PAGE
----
If you look out of the window, especially on autumn days, it can happen that you can hardly see anything at all. The reason: fog. It looks like we’re wrapped in a gray cloud.
What is fog?
Just like clouds, fog consists of many small water droplets. The biggest and only difference is that clouds are in the sky and fog is on the ground.
How is it made?
Fog can occur especially when the days are warm and the nights are cold and long. The warmth of the sun allows the water to evaporate during the day. Since it is colder again at night, the air cools down considerably. The previously evaporated water, which is in the air as water vapor, condenses. That means it will be liquid again. As a result, very small water droplets form in the air, which we then perceive as fog.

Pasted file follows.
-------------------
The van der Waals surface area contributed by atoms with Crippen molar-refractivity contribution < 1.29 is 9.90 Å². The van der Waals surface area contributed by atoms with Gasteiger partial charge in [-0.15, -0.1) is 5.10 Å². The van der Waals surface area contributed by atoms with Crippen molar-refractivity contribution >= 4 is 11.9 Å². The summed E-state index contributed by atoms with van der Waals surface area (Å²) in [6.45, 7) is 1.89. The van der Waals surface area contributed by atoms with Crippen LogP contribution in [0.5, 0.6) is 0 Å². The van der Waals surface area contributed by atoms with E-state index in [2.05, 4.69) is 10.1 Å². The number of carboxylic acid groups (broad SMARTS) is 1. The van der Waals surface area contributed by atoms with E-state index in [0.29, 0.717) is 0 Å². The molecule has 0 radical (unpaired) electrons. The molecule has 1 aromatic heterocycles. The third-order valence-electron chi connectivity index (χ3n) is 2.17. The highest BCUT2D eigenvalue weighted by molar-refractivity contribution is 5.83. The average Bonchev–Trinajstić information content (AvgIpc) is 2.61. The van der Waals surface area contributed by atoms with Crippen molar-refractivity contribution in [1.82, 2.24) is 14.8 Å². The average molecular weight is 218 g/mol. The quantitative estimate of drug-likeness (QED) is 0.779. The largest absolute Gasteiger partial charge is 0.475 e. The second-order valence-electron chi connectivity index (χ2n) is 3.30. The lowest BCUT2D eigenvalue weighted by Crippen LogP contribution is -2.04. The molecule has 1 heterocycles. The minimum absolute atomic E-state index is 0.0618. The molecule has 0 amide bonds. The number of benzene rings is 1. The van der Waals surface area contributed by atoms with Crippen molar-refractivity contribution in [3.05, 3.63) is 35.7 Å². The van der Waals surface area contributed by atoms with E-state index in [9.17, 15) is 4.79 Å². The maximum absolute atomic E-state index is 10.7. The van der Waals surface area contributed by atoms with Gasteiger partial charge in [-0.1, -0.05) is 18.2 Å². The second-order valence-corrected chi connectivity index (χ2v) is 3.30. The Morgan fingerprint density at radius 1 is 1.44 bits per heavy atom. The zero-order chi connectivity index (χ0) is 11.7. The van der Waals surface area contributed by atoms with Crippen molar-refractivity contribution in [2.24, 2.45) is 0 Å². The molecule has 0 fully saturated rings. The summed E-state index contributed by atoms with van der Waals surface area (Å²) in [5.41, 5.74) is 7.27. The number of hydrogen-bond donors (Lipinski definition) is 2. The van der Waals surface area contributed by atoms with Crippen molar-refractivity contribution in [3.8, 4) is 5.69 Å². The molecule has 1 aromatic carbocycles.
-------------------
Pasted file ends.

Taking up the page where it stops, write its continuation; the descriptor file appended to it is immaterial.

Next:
Some days the fog is thicker than others. It has to do with the temperature. The colder it is at night, the more the air cools down. Less water vapor fits into cold air and it makes it appear denser.
Throughout the morning the sun warms the air again. This causes the water droplets to evaporate again and become invisible to our eyes.
Dangerous or useful?
Fog can be very dangerous when driving a car. In heavy fog, the driver can sometimes not see the road and so it is easier to get off the road. For this reason, the rear fog light should be switched on in fog. Other obstacles can only be recognized later through the fog, when it is often too late to avoid safely. It is therefore particularly important not to drive too fast and to pay special attention.
But the fog is not always dangerous or harmful. Some countries also use the fog to obtain drinking water for the population. They use a grid with very small holes to filter the water out of the mist. Since the water droplets settle on the grid, large amounts of drinking water can be obtained, depending on the density of the fog.